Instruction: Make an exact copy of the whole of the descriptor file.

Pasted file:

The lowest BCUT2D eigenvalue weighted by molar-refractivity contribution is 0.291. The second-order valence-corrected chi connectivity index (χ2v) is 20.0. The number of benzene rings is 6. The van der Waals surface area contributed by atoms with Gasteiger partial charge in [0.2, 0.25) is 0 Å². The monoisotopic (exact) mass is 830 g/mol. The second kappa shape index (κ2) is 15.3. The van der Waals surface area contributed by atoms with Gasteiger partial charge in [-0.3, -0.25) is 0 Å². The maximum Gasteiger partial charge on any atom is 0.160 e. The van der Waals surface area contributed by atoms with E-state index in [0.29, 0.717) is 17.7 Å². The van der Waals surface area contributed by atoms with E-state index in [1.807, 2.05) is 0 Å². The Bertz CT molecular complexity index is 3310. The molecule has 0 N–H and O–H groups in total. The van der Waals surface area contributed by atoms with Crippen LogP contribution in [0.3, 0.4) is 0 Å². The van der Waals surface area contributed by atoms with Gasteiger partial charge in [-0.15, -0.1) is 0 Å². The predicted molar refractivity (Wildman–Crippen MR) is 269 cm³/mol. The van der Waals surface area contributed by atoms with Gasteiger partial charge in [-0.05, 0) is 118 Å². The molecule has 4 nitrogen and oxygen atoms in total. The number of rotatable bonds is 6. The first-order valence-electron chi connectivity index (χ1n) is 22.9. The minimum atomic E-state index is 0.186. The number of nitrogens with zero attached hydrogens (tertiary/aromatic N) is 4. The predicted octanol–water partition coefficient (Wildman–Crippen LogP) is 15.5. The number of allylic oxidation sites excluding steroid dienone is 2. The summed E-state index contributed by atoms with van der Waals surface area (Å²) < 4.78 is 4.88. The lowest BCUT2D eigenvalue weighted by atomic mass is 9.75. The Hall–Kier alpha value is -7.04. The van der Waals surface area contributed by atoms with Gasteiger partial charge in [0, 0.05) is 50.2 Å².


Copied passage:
The lowest BCUT2D eigenvalue weighted by molar-refractivity contribution is 0.291. The second-order valence-corrected chi connectivity index (χ2v) is 20.0. The number of benzene rings is 6. The van der Waals surface area contributed by atoms with Gasteiger partial charge in [0.2, 0.25) is 0 Å². The monoisotopic (exact) mass is 830 g/mol. The second kappa shape index (κ2) is 15.3. The van der Waals surface area contributed by atoms with Gasteiger partial charge in [-0.3, -0.25) is 0 Å². The maximum Gasteiger partial charge on any atom is 0.160 e. The van der Waals surface area contributed by atoms with E-state index in [0.29, 0.717) is 17.7 Å². The van der Waals surface area contributed by atoms with E-state index in [1.807, 2.05) is 0 Å². The Bertz CT molecular complexity index is 3310. The molecule has 0 N–H and O–H groups in total. The van der Waals surface area contributed by atoms with Crippen LogP contribution in [0.3, 0.4) is 0 Å². The van der Waals surface area contributed by atoms with Gasteiger partial charge in [-0.15, -0.1) is 0 Å². The predicted molar refractivity (Wildman–Crippen MR) is 269 cm³/mol. The van der Waals surface area contributed by atoms with Gasteiger partial charge in [-0.05, 0) is 118 Å². The molecule has 4 nitrogen and oxygen atoms in total. The number of rotatable bonds is 6. The first-order valence-electron chi connectivity index (χ1n) is 22.9. The minimum atomic E-state index is 0.186. The number of nitrogens with zero attached hydrogens (tertiary/aromatic N) is 4. The predicted octanol–water partition coefficient (Wildman–Crippen LogP) is 15.5. The number of allylic oxidation sites excluding steroid dienone is 2. The summed E-state index contributed by atoms with van der Waals surface area (Å²) < 4.78 is 4.88. The lowest BCUT2D eigenvalue weighted by atomic mass is 9.75. The Hall–Kier alpha value is -7.04. The van der Waals surface area contributed by atoms with Gasteiger partial charge in [0, 0.05) is 50.2 Å².